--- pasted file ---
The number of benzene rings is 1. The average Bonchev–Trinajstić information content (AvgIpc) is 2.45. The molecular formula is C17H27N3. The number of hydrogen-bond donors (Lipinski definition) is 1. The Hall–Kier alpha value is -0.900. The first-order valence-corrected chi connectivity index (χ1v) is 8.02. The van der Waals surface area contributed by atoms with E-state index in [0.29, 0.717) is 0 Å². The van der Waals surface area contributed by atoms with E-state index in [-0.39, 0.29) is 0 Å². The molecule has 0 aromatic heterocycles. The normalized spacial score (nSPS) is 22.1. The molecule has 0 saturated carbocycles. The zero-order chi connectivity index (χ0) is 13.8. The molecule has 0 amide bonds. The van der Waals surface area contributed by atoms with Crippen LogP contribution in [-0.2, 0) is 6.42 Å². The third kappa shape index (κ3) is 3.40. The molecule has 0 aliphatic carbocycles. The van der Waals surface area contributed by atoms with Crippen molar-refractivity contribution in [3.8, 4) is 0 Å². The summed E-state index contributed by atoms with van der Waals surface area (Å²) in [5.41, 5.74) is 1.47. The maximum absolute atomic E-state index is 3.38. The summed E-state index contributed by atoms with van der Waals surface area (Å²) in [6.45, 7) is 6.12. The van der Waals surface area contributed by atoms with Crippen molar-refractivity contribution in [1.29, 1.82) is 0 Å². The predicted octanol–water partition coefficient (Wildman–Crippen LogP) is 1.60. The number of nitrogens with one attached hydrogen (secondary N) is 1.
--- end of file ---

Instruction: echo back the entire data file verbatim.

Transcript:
The number of benzene rings is 1. The average Bonchev–Trinajstić information content (AvgIpc) is 2.45. The molecular formula is C17H27N3. The number of hydrogen-bond donors (Lipinski definition) is 1. The Hall–Kier alpha value is -0.900. The first-order valence-corrected chi connectivity index (χ1v) is 8.02. The van der Waals surface area contributed by atoms with E-state index in [0.29, 0.717) is 0 Å². The van der Waals surface area contributed by atoms with E-state index in [-0.39, 0.29) is 0 Å². The molecule has 0 aromatic heterocycles. The normalized spacial score (nSPS) is 22.1. The molecule has 0 saturated carbocycles. The zero-order chi connectivity index (χ0) is 13.8. The molecule has 0 amide bonds. The van der Waals surface area contributed by atoms with Crippen LogP contribution in [-0.2, 0) is 6.42 Å². The third kappa shape index (κ3) is 3.40. The molecule has 0 aliphatic carbocycles. The van der Waals surface area contributed by atoms with Crippen molar-refractivity contribution in [3.8, 4) is 0 Å². The summed E-state index contributed by atoms with van der Waals surface area (Å²) in [5.41, 5.74) is 1.47. The maximum absolute atomic E-state index is 3.38. The summed E-state index contributed by atoms with van der Waals surface area (Å²) in [6.45, 7) is 6.12. The van der Waals surface area contributed by atoms with Crippen molar-refractivity contribution in [1.29, 1.82) is 0 Å². The predicted octanol–water partition coefficient (Wildman–Crippen LogP) is 1.60. The number of nitrogens with one attached hydrogen (secondary N) is 1.